Out of Head and Into Heart

Love is the mountain and the valley and the cave within the mountain and the lake within the cave and the stream breaking over rocks descending into the valley. This isn’t a land of common sense. This is a land of myth and magic.

Out of Head and Into Heart

No, the rose didn’t really look this way when I took the photo. Photoshop and contrast adjustments were used to achieve this effect.  What effect? I think it is a protest of what one perceives as reality, that there is something behind, beneath, above and outside of facts that is crucial to experience, to being human.  I wanted to capture the depth of the darkness and shadows and the dazzling and mesmerizing light as contrast.  This is what love seems to be for me, incredible depths, shadows and blinding light at the same time.  Captured in the thrall of love, there is no reason, no clear-headed thinking, no balance.  One is either transported or sundered.

“. . . why have I come to this mountain? . . . What does this sort of experience mean to me?  If it’s just to get away from the problems I was experiencing, there are easier ways.  Then maybe it’s to to find another sort of life.  To leave far behind the perplexing world of human beings.  If I’m trying to be a recluse why do I need to impact with other people?  Not knowing what one is looking for is pure agony.  Too much analytical thinking, too much logic, too many meanings!  Life has no logic, so why does there have to be logic to explain what it means?  Also, what is logic?  I think I need to break away from analytical thinking, this is the cause of all my anxieties.” (Gao XingJian, Soul Mountain, p. 50)

Love is the mountain and the valley and the cave within the mountain and the lake within the cave and the stream breaking over rocks descending into the valley.  This isn’t a land of common sense.  This is a land of myth and magic.  Without question, love is the cure for a meaningless life, for a life that has become too predictable, too calm.  The soul needs to be reanimated.  And in the process of falling in love, one loses again “self” which then allows for a new round of self-discovery.  One needs, I need to sometimes get out of my head and into my heart.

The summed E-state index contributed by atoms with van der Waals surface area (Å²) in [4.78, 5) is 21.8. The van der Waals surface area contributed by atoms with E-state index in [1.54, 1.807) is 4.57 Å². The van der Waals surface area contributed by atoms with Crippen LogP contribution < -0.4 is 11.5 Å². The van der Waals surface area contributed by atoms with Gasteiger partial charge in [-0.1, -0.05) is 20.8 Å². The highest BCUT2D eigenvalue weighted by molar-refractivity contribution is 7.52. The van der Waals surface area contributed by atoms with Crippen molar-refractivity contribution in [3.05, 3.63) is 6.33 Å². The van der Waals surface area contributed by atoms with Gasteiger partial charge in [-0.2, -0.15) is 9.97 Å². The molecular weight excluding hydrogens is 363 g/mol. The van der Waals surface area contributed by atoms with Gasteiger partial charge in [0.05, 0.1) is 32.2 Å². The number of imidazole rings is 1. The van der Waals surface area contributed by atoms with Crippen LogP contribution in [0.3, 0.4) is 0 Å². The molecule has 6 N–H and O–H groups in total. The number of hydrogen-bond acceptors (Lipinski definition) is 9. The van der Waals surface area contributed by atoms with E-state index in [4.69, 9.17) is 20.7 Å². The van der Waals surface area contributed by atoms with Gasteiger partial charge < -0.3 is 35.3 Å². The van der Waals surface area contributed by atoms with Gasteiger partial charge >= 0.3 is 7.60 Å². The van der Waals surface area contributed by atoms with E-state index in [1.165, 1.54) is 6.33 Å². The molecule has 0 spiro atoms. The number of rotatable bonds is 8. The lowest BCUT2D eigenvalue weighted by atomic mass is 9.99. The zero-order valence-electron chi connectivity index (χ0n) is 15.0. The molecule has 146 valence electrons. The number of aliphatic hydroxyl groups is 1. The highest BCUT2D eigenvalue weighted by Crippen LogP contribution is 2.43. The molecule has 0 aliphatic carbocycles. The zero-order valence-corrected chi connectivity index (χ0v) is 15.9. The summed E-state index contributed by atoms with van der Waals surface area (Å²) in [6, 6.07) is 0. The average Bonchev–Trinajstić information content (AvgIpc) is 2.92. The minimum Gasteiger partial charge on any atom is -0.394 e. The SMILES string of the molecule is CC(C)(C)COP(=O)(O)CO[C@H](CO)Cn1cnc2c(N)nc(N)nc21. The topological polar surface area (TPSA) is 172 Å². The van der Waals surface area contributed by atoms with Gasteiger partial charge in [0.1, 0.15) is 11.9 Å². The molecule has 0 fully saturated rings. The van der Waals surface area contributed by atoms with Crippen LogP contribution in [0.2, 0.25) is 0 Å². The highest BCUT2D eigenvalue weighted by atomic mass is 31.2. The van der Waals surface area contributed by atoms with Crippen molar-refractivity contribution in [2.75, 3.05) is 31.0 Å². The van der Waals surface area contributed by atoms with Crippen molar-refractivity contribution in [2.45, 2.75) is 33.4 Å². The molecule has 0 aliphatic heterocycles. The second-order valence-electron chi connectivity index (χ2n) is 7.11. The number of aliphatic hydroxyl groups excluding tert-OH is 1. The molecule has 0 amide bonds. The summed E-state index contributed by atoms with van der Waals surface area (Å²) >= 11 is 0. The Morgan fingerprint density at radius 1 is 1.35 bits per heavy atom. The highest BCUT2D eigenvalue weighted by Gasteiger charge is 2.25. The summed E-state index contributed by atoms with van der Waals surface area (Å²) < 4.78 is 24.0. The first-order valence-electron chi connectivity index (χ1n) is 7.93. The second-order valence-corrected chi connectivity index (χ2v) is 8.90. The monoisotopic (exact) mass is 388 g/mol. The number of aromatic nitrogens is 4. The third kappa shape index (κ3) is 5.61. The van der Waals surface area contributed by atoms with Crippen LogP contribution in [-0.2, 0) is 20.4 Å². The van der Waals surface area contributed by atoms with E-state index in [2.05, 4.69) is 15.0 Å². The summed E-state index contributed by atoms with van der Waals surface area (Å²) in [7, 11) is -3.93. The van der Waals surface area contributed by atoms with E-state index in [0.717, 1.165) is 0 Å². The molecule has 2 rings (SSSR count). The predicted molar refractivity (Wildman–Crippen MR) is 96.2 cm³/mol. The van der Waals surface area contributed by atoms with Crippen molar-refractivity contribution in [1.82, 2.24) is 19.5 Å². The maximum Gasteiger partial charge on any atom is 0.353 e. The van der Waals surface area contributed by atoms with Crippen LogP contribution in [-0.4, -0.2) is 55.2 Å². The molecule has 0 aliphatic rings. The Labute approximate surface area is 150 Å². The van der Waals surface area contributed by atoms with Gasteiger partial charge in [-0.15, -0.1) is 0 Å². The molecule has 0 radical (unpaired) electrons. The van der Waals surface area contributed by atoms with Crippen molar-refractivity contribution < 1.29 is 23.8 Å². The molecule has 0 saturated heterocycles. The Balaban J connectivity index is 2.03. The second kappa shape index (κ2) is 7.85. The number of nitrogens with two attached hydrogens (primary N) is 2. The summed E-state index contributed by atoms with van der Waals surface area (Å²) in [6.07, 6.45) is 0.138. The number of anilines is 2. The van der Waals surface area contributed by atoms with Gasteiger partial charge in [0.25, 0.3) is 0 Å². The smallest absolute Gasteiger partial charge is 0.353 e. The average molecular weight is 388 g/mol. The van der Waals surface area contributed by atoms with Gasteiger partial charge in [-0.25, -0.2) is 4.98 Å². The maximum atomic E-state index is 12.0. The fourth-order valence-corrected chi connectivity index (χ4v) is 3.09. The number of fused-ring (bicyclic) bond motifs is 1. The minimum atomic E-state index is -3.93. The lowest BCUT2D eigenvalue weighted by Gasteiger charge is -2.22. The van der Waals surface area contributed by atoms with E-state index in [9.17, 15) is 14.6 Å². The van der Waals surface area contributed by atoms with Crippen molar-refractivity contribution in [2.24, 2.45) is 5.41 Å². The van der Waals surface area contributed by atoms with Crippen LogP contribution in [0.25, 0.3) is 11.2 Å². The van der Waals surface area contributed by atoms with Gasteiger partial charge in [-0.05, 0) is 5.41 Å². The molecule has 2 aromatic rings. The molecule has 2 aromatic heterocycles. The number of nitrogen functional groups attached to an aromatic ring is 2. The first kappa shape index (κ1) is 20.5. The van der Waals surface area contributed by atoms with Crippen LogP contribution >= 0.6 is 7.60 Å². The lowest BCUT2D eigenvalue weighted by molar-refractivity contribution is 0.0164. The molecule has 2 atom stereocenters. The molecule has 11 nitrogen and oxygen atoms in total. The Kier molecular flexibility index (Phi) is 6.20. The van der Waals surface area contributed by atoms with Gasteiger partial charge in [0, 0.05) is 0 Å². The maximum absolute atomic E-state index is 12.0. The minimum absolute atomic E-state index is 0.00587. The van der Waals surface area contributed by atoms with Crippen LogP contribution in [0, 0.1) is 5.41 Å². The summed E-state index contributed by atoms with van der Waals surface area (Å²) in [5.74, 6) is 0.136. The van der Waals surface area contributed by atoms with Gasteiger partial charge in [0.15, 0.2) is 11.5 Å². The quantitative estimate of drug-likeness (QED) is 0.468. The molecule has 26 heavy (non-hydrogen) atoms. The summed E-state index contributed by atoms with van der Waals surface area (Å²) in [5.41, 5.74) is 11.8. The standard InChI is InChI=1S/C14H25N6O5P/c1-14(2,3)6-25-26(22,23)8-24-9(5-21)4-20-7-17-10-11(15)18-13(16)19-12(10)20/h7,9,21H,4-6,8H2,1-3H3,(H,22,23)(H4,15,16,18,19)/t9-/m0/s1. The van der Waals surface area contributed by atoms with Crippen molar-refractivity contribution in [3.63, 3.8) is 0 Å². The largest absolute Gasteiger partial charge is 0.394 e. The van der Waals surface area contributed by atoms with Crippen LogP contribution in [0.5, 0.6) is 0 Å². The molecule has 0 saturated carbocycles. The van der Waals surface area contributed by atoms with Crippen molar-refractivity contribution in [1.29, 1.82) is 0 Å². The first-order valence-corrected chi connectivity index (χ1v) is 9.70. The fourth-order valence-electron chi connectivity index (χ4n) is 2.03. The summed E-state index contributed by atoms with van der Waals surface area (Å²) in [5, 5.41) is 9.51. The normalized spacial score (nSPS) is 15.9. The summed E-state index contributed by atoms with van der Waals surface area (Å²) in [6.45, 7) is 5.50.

Robert G. Longpré is well known among people interested in Jungian Psychology because of his excellent site, Through a Jungian Lens, parts of which are reproduced here by permission.  He says the following about himself:

"I am wearing a backpack in the photo because that is often how anyone would see me at this point in my life.  I am on a journey of soul, a journey in search of meaning and in search of self.  I am a retired school teacher and school administrator having taught in various schools in Saskatchewan, Canada.  I was a principal for a number of years as well.  Intermingled with my career in education was a second career as a psychotherapist.  Needing to take care of students with issues and later, teachers with issues, I took a number of university and certificate courses to allow me to work more effectively and safely with those whose care I was entrusted.  My counselling focus eventually shifted to include others and to include some “depth” work.  The depth work had a foundation in Jungian psychology.

"Now that I am retired, I am currently in Calgary, Canada working on my writing, my journey through a personal “Dark Night of the Soul” with my wife of forty-one years sharing most of my days and dreams.  Our children and grandchildren have their own homes in both Canada and the U.S.A.  For those interested in these things, I have three children and six grandchildren.

"Since retirement, we have travelled to a number of countries with some becoming places of part-time residence over the past five years. We lived in Changzhou, China for the better parts of four years.  Three months in Costa Rica during one winter, and three months in the Yucatan, Mexico during another winter were other longer stays during this time.  Added to this was a month in Rajasthan, India, a month in Thailand, and a month in IndoChina with most of that time spent in Vietnam.  This past winter break, I spent a a break of ten days in the Philippines.  Of course, if you are a reader here, you are already aware of these things as the selection of photos talk about my response to being in all of these places.  In travelling with a camera, I discover myself through images of both the known and the unknown."

  

May 3rd, 2011 at 5:30 pm

Posted in Jungian Psychology

Tagged with anima, Changzhou, China, Gao XingJian, Jungian Psychology, love, other, rose, self, Sony A550 DSLR, soul, Soul Mountain


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